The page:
From The New York Times' 'Media Decoder - Behind the Scenes, Behind the Lines' news column:
Ratings Shortfall at Nickelodeon Hurts Viacom RevenueAlso, from Reuters:
Hampered by ratings shortfalls at Nickelodeon and an unfavorable film release schedule, Viacom on Thursday reported a 16 percent decrease in revenue in the fourth quarter of 2012, a somewhat steeper drop than analysts anticipated.
But the company’s profits came in slightly ahead of expectations, and the chief executive, Philippe Dauman, pleased Wall Street with positive news about progress at Nickelodeon and Viacom’s other cable networks.
Mr. Dauman said the company was making an “unprecedented investment in content” that was paying off for Nickelodeon. The dramatic ratings declines that began to be visible in late 2011 are moderating, and new shows are premiering. Mr. Dauman said the ratings momentum “confirms our view that our significant and sustained investment in fresh, original content is working, and will continue to drive future ratings growth and revenue improvement.”
Viacom reported revenue in the fourth quarter of 2012, its fiscal first quarter, of $3.3 billion, down from $3.95 billion in the same quarter a year ago. Analysts had forecast $3.48 billion in revenue.
Profits rose to $470 million, or 92 cents a share, compared with $212 million, or 38 cents a share, in the same quarter a year ago. But the year-ago quarter was hurt by a settlement with the original shareholders of Harmonix Music Systems, the makers of the “Rock Band” video game series. After adjustments, Viacom earned 91 cents a share in the quarter, a penny higher than analysts had predicted, from $1.06 in the same quarter a year ago.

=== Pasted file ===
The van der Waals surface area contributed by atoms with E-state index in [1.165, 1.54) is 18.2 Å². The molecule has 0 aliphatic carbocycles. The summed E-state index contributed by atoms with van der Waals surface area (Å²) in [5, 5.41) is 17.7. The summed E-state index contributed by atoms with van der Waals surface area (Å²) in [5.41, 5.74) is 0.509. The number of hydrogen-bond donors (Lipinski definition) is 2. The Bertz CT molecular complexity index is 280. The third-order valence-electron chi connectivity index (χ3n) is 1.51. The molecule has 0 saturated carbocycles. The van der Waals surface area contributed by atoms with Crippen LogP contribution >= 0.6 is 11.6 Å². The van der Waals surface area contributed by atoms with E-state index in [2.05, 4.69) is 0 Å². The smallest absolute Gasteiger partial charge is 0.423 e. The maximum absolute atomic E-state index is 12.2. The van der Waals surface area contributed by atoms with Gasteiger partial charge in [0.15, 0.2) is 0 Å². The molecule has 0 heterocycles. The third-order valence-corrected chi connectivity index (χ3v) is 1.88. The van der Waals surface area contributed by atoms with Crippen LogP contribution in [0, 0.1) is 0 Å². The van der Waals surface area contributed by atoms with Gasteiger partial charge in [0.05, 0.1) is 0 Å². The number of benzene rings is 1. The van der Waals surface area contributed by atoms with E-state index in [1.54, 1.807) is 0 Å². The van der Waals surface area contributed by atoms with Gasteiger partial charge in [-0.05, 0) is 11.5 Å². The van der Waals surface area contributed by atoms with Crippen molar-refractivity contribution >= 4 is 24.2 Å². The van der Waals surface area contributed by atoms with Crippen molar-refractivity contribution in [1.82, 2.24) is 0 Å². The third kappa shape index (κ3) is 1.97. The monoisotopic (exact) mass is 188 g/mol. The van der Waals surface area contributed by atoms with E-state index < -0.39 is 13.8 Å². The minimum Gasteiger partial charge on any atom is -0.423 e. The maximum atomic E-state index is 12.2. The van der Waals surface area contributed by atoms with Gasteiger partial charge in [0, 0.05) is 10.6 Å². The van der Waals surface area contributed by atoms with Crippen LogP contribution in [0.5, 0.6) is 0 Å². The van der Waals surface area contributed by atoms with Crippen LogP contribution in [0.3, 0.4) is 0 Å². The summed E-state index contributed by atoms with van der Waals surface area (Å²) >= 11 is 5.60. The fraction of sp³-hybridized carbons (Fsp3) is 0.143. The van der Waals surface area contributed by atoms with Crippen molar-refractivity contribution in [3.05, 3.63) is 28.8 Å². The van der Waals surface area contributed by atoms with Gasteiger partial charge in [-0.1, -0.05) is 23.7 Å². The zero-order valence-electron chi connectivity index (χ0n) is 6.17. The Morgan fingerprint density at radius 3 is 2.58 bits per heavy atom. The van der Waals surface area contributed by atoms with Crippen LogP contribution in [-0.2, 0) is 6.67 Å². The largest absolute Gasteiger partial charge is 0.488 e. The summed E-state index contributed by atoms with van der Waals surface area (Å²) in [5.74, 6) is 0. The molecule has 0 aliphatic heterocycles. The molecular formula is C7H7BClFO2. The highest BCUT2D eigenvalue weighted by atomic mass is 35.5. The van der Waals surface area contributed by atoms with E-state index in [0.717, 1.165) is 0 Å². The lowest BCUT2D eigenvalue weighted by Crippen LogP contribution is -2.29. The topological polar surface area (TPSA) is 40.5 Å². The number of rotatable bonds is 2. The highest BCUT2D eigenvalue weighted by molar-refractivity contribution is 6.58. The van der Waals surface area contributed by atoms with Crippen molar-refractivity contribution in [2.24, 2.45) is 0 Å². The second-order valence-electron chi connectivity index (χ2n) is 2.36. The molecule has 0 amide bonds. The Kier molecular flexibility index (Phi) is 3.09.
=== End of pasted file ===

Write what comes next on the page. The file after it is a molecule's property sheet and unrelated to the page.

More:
The damage done by Nickelodeon’s ratings drop was evident in the total revenues for Viacom’s cable networks, by far the biggest part of its business. Revenue dipped 2 percent at the networks overall, largely because advertising revenue decreased 6 percent, even as affiliate fees paid by cable and satellite distributors grew.
Mr. Dauman said on a conference call with analysts that the “lingering effects of the ratings softness” at Nickelodeon masked growth elsewhere at the cable networks. Excluding its children’s channels, Viacom’s networks group “returned to positive ad growth in the quarter,” he said.
David Bank, a media analyst for RBC Capital Markets, said Nickelodeon’s ratings for the last few months were showing recovery after a rocky 2012. “All they need to do is continue to deliver the audience they are already delivering — without growth — and the year-over-year comparisons virtually assure growth,” he said.
Nickelodeon will pitch a slate of new animated and live-action series to advertisers at a presentation in late February. One of the areas of focus is preschool programming — the idea being that very young viewers will stick with Nickelodeon throughout their childhood.
Mr. Dauman says Viacom has found that its viewers of all ages want more new shows, and they want more episodes of those shows on “faster cycles,” so it has sped up the development and production processes at Nickelodeon and elsewhere.
Mr. Dauman spent some time on Thursday’s earnings call praising MTV, another one of its flagship networks, which he said had started to answer the question “What comes after ‘Jersey Shore?’” That infamous reality show had its series finale earlier this winter.